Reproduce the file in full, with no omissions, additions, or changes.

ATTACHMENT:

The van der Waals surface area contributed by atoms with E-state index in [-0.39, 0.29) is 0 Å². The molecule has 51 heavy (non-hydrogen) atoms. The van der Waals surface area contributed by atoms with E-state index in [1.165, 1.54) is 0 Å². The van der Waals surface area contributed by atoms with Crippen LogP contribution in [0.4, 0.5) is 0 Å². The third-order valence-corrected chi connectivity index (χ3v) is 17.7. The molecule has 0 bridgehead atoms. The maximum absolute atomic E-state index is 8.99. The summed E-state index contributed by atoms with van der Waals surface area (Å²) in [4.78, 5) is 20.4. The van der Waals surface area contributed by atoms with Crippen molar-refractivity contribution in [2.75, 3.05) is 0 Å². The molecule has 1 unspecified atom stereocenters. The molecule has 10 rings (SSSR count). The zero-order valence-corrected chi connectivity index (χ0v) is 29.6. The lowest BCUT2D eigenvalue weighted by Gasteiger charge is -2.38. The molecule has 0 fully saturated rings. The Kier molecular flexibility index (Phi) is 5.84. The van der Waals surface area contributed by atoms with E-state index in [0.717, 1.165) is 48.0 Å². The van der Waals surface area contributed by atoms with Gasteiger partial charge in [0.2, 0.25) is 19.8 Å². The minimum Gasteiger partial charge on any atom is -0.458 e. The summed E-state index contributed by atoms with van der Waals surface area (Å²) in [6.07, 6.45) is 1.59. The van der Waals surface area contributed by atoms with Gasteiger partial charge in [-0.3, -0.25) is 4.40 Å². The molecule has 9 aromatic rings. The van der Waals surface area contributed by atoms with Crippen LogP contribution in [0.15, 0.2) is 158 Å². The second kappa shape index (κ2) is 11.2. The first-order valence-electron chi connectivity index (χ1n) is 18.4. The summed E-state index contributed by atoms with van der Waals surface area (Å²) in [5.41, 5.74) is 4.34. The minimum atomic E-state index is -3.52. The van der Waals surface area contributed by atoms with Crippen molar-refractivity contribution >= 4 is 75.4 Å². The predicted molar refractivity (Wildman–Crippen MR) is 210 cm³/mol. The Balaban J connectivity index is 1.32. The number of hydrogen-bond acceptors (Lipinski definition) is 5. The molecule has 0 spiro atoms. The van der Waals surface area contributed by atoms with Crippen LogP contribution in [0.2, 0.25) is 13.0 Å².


The van der Waals surface area contributed by atoms with E-state index in [-0.39, 0.29) is 0 Å². The molecule has 51 heavy (non-hydrogen) atoms. The van der Waals surface area contributed by atoms with E-state index in [1.165, 1.54) is 0 Å². The van der Waals surface area contributed by atoms with Crippen LogP contribution in [0.4, 0.5) is 0 Å². The third-order valence-corrected chi connectivity index (χ3v) is 17.7. The molecule has 0 bridgehead atoms. The maximum absolute atomic E-state index is 8.99. The summed E-state index contributed by atoms with van der Waals surface area (Å²) in [4.78, 5) is 20.4. The van der Waals surface area contributed by atoms with Crippen molar-refractivity contribution in [2.75, 3.05) is 0 Å². The molecule has 1 unspecified atom stereocenters. The molecule has 10 rings (SSSR count). The zero-order valence-corrected chi connectivity index (χ0v) is 29.6. The lowest BCUT2D eigenvalue weighted by Gasteiger charge is -2.38. The molecule has 0 fully saturated rings. The Kier molecular flexibility index (Phi) is 5.84. The van der Waals surface area contributed by atoms with E-state index in [0.717, 1.165) is 48.0 Å². The van der Waals surface area contributed by atoms with Gasteiger partial charge in [0.2, 0.25) is 19.8 Å². The minimum Gasteiger partial charge on any atom is -0.458 e. The summed E-state index contributed by atoms with van der Waals surface area (Å²) in [6.07, 6.45) is 1.59. The van der Waals surface area contributed by atoms with Gasteiger partial charge in [-0.3, -0.25) is 4.40 Å². The molecule has 9 aromatic rings. The van der Waals surface area contributed by atoms with Crippen LogP contribution in [0.15, 0.2) is 158 Å². The second kappa shape index (κ2) is 11.2. The first-order valence-electron chi connectivity index (χ1n) is 18.4. The summed E-state index contributed by atoms with van der Waals surface area (Å²) in [5.41, 5.74) is 4.34. The minimum atomic E-state index is -3.52. The van der Waals surface area contributed by atoms with Crippen molar-refractivity contribution >= 4 is 75.4 Å². The predicted molar refractivity (Wildman–Crippen MR) is 210 cm³/mol. The Balaban J connectivity index is 1.32. The number of hydrogen-bond acceptors (Lipinski definition) is 5. The molecule has 0 spiro atoms. The van der Waals surface area contributed by atoms with Crippen LogP contribution in [0.2, 0.25) is 13.0 Å².